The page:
In the last 59 years, improvements in health challenging verdicts recorded have been achieved by changes in the rules of boxing. It is of concern that the recent rule changes will be a backward step in athletes’ health safety. Continued medical surveillance is important to ensure that new rule changes do not result in poor medical outcomes for the boxers. A neutral structure as a specifically designed medical commission inside the AIBA or the IOC could take care of this epidemiological monitoring.
This is the first study to make a comprehensive analysis of amateur boxing rules’ changes over a six-decade period, trying to assess their influences on verdicts of possible medical interest. For the long-time interval evaluated, our analysis could not take into account some factors that surely influenced the results. We tried to split the entire time period in several subperiods characterised by the change of a single rule, so to extrapolate the real effect of that single rule. At times, however, this was not possible. In 1984, for example, following some severe eye injuries, the boxing glove shape was changed, adopting the so-called thumb-less gloves, with the thumb attached to/hidden by the hand to avoid entering the orbit.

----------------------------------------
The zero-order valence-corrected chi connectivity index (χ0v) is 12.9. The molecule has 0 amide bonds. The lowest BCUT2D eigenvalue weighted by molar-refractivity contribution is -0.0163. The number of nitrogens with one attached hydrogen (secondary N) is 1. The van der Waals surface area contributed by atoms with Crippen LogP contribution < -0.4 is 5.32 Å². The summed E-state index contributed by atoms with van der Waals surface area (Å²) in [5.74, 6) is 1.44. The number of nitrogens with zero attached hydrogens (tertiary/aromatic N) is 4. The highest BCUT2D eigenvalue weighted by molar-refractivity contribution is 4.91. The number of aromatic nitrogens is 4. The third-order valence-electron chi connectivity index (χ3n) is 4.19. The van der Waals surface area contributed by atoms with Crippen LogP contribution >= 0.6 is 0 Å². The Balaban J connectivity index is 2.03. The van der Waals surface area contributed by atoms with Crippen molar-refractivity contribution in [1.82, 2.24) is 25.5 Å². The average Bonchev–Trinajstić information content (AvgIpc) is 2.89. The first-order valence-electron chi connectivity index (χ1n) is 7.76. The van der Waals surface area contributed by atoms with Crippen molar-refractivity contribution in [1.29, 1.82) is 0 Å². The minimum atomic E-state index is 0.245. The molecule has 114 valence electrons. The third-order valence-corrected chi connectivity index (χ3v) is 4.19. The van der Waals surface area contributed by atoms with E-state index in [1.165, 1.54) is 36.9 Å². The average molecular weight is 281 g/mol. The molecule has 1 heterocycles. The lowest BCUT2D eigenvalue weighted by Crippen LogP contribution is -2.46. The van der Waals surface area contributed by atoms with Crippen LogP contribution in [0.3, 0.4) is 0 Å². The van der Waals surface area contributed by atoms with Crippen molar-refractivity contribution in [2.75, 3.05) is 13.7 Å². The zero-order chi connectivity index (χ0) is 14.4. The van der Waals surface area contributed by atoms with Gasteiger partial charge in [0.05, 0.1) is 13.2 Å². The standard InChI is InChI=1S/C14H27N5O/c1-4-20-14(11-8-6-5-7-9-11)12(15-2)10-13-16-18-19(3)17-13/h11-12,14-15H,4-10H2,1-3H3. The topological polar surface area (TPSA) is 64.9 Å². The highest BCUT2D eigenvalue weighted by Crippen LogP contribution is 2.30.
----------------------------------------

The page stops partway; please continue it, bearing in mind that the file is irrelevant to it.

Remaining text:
Gloves’ weight changed: until 1984, boxers used 8 ounce gloves; in the following decade, lighter boxers (up to 67 kg) wore 8 ounce gloves, with the heavier athletes adopting 10 ounce gloves; in 1994 all weights used 10 ounce gloves. In the same time period several other rules were changed (mandatory head guards in 1984, computerised scoring system in 1992, 5×2 formula in 1997) and so, the result could have been affected by other confounding factors.